I am excited that both House Speaker Andy Tobin and Senate President Steve Pierce represent rural Arizona. I trust they understand, like I do, that imposing unfunded mandates only hurt our ability to attract and retain high quality jobs. In fact, unnecessary mandates only make us spend taxpayer money on things that don’t benefit the public’s quality of life. The best decisions are the ones made at the local level in response to residents and taxpayers. We deliver the daily services that people count on every day.

Since 1937, the League of Arizona Cities and Towns has stood for the principle that local government is the most efficient, most responsive and most economical way to provide services to our residents. We have never wavered from those principles in good times or bad.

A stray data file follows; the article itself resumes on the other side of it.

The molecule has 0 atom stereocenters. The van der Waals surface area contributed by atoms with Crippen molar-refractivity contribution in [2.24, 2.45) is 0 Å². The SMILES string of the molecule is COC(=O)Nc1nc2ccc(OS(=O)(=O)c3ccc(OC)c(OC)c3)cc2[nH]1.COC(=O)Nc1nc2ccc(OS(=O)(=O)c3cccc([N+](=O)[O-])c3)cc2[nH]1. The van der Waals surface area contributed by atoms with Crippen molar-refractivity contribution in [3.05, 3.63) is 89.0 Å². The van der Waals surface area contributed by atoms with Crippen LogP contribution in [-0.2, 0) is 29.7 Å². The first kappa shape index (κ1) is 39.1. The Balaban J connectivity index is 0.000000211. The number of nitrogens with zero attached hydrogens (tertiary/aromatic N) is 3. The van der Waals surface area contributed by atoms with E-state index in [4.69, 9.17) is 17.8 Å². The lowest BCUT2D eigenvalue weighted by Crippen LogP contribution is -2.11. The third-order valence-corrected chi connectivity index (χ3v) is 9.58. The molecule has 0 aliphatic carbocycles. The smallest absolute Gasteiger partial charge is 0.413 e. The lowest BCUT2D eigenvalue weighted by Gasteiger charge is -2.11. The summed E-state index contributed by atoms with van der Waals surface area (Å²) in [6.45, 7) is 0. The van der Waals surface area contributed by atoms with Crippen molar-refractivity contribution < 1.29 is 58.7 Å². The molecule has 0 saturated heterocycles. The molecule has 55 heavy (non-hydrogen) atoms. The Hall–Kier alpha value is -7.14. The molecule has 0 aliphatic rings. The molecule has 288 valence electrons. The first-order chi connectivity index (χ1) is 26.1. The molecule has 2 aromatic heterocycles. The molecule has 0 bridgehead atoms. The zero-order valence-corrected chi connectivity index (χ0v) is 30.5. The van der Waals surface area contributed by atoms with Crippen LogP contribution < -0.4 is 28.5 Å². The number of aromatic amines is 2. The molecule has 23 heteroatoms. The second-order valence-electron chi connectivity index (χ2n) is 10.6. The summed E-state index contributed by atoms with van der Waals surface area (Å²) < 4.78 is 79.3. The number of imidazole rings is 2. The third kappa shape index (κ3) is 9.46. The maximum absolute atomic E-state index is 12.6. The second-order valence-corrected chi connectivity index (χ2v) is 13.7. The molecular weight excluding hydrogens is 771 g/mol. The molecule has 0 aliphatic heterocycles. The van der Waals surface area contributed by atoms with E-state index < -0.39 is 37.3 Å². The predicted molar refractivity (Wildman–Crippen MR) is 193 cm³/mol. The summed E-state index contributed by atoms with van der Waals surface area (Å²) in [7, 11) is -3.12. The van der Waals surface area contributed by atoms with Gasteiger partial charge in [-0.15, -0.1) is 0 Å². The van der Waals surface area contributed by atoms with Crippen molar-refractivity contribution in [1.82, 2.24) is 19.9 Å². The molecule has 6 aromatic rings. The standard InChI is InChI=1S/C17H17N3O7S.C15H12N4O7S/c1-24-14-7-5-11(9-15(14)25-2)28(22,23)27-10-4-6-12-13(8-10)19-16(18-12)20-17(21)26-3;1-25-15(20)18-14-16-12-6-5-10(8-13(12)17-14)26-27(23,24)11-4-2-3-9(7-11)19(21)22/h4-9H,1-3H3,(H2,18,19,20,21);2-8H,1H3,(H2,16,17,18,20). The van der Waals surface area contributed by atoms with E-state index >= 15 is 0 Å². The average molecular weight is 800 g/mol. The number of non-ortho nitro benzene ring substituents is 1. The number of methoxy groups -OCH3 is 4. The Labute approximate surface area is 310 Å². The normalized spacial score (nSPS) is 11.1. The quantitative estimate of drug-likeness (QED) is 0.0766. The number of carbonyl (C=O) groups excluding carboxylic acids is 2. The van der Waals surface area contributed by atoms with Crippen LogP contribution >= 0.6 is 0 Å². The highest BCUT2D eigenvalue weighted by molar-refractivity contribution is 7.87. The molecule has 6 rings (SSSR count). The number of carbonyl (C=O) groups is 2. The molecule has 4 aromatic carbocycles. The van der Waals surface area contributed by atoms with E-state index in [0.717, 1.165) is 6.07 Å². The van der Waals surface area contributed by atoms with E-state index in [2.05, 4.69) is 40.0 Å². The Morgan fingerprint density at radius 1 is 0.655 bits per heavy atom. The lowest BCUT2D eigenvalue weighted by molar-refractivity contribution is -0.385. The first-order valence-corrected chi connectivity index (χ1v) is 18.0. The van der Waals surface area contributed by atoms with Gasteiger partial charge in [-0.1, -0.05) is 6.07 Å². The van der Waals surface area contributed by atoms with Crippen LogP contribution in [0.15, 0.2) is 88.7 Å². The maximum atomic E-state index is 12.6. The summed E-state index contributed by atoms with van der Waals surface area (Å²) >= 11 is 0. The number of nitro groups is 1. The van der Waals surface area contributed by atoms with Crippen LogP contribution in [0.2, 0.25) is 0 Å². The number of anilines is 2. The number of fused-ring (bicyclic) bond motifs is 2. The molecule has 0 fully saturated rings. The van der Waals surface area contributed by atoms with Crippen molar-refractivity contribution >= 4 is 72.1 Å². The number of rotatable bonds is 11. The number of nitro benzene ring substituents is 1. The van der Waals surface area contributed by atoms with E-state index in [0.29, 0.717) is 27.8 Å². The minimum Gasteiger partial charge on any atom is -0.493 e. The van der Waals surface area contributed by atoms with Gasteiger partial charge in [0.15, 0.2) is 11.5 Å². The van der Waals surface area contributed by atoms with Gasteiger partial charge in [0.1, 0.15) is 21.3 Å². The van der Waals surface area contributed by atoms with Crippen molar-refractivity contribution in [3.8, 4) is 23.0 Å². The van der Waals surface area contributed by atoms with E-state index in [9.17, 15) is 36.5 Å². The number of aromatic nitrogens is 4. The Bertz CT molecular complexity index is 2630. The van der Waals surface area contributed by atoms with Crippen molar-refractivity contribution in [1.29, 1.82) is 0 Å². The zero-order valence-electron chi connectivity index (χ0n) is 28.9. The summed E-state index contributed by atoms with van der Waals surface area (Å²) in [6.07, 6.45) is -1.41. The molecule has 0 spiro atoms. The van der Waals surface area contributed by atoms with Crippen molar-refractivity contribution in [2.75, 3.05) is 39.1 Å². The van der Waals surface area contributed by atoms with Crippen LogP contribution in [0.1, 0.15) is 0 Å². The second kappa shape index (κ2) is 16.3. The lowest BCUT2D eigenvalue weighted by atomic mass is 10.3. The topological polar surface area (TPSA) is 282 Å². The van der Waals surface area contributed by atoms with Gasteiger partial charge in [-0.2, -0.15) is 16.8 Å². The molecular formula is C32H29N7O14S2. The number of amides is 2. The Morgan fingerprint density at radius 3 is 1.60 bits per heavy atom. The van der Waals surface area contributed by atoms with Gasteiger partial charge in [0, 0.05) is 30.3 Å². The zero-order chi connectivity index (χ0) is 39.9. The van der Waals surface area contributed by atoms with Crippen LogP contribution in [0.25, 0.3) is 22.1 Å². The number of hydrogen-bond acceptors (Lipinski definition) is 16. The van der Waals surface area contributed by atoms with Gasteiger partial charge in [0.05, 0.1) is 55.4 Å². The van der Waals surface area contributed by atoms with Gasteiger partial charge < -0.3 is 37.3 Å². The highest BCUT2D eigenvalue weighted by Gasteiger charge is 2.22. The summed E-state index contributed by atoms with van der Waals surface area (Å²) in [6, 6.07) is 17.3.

So, as the Legislature goes back to work, the League of Arizona Cities and Towns once again stands ready to partner with our state lawmakers to preserve and protect what matters most to residents in our cities and towns. If we work together, I’m confident we can make this happen.

— Doug Von Gausig is mayor of Clarkdale and president of the League of Arizona Cities and Towns.

Support growing to save Arizona’s state parks

[Source: Verde Independent, Steve Ayers 2-2-2010] — About 40 supporters from the Verde Valley, joined by at least 150 more from around the state, converged on the state capitol Monday urging lawmakers to find a way to keep the Arizona State Park system operating. It was just one of many campaigns organized recently to get the Legislature’s attention and voice opposition to their repeated raids on the agency’s budget.

Not all that long ago the park system had a $30 million budget that funded operations, maintenance and capital improvements to a system of 30 parks and conservation areas.  But after two huge cuts by the Legislature, the budget has been cut to $9 million, forcing the closure of all but nine parks by the end of this fiscal year.  The citizen-initiated campaigns, however, are beginning to have an effect. [Note: To read the full article, click here.]

Arizona House advances state parks funding measure